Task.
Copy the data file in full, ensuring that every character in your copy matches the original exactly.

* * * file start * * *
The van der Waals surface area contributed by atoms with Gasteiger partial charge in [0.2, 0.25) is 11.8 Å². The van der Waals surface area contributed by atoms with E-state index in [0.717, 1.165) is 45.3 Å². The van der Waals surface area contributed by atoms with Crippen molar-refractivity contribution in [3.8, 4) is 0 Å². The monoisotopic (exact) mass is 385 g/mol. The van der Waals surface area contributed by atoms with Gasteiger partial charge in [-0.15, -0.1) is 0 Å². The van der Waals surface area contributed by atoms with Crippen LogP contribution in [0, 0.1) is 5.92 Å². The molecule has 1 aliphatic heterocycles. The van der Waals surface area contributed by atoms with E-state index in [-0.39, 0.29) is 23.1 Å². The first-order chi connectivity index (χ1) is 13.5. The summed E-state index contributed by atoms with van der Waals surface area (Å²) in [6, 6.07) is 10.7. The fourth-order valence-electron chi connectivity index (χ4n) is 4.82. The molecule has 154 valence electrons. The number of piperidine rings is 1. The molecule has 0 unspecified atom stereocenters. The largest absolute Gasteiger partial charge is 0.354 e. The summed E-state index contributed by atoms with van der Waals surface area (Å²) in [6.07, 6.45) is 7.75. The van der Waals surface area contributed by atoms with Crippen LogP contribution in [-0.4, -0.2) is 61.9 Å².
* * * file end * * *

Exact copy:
The van der Waals surface area contributed by atoms with Gasteiger partial charge in [0.2, 0.25) is 11.8 Å². The van der Waals surface area contributed by atoms with E-state index in [0.717, 1.165) is 45.3 Å². The van der Waals surface area contributed by atoms with Crippen molar-refractivity contribution in [3.8, 4) is 0 Å². The monoisotopic (exact) mass is 385 g/mol. The van der Waals surface area contributed by atoms with Gasteiger partial charge in [-0.15, -0.1) is 0 Å². The van der Waals surface area contributed by atoms with Crippen LogP contribution in [0, 0.1) is 5.92 Å². The molecule has 1 aliphatic heterocycles. The van der Waals surface area contributed by atoms with E-state index in [-0.39, 0.29) is 23.1 Å². The first-order chi connectivity index (χ1) is 13.5. The summed E-state index contributed by atoms with van der Waals surface area (Å²) in [6, 6.07) is 10.7. The fourth-order valence-electron chi connectivity index (χ4n) is 4.82. The molecule has 154 valence electrons. The number of piperidine rings is 1. The molecule has 0 unspecified atom stereocenters. The largest absolute Gasteiger partial charge is 0.354 e. The summed E-state index contributed by atoms with van der Waals surface area (Å²) in [6.07, 6.45) is 7.75. The van der Waals surface area contributed by atoms with Crippen LogP contribution in [-0.4, -0.2) is 61.9 Å².